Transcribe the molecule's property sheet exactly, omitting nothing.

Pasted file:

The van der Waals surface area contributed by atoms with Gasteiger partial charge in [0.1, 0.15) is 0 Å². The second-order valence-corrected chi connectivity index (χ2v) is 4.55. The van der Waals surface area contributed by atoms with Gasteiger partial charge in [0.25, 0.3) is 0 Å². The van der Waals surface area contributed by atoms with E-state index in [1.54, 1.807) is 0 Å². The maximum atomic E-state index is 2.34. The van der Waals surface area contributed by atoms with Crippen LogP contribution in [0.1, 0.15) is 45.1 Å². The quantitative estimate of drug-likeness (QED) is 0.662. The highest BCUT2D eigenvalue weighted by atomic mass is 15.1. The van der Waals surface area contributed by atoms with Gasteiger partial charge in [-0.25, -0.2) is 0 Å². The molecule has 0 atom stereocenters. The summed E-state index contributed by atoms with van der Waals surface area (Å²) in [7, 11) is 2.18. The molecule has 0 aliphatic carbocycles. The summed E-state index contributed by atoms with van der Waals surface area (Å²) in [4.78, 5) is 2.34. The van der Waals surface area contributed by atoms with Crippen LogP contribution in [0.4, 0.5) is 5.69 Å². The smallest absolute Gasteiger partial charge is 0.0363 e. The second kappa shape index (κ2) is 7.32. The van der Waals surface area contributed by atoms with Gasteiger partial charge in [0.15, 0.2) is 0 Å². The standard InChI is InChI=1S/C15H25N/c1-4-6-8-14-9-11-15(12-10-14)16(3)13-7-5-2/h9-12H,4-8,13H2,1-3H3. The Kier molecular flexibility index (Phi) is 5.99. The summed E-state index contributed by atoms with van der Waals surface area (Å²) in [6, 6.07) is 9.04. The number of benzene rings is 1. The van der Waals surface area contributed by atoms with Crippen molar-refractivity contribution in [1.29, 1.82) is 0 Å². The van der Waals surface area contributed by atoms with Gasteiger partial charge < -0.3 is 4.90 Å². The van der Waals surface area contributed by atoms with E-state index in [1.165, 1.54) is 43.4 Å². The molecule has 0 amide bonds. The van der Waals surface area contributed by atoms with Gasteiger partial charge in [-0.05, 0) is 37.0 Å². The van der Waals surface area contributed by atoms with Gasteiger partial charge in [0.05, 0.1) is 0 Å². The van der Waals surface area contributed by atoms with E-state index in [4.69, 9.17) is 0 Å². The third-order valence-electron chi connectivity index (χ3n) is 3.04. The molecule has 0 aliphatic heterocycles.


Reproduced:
The van der Waals surface area contributed by atoms with Gasteiger partial charge in [0.1, 0.15) is 0 Å². The second-order valence-corrected chi connectivity index (χ2v) is 4.55. The van der Waals surface area contributed by atoms with Gasteiger partial charge in [0.25, 0.3) is 0 Å². The van der Waals surface area contributed by atoms with E-state index in [1.54, 1.807) is 0 Å². The maximum atomic E-state index is 2.34. The van der Waals surface area contributed by atoms with Crippen LogP contribution in [0.1, 0.15) is 45.1 Å². The quantitative estimate of drug-likeness (QED) is 0.662. The highest BCUT2D eigenvalue weighted by atomic mass is 15.1. The van der Waals surface area contributed by atoms with Gasteiger partial charge in [-0.25, -0.2) is 0 Å². The molecule has 0 atom stereocenters. The summed E-state index contributed by atoms with van der Waals surface area (Å²) in [7, 11) is 2.18. The molecule has 0 aliphatic carbocycles. The summed E-state index contributed by atoms with van der Waals surface area (Å²) in [4.78, 5) is 2.34. The van der Waals surface area contributed by atoms with Crippen LogP contribution in [0.4, 0.5) is 5.69 Å². The smallest absolute Gasteiger partial charge is 0.0363 e. The second kappa shape index (κ2) is 7.32. The van der Waals surface area contributed by atoms with Gasteiger partial charge in [0.15, 0.2) is 0 Å². The standard InChI is InChI=1S/C15H25N/c1-4-6-8-14-9-11-15(12-10-14)16(3)13-7-5-2/h9-12H,4-8,13H2,1-3H3. The Kier molecular flexibility index (Phi) is 5.99. The summed E-state index contributed by atoms with van der Waals surface area (Å²) in [6, 6.07) is 9.04. The number of benzene rings is 1. The van der Waals surface area contributed by atoms with Crippen molar-refractivity contribution in [1.29, 1.82) is 0 Å². The van der Waals surface area contributed by atoms with Gasteiger partial charge < -0.3 is 4.90 Å². The van der Waals surface area contributed by atoms with E-state index in [1.165, 1.54) is 43.4 Å². The molecule has 0 amide bonds. The van der Waals surface area contributed by atoms with Gasteiger partial charge in [-0.05, 0) is 37.0 Å². The van der Waals surface area contributed by atoms with Gasteiger partial charge in [0.05, 0.1) is 0 Å². The van der Waals surface area contributed by atoms with E-state index in [4.69, 9.17) is 0 Å². The third-order valence-electron chi connectivity index (χ3n) is 3.04. The molecule has 0 aliphatic heterocycles.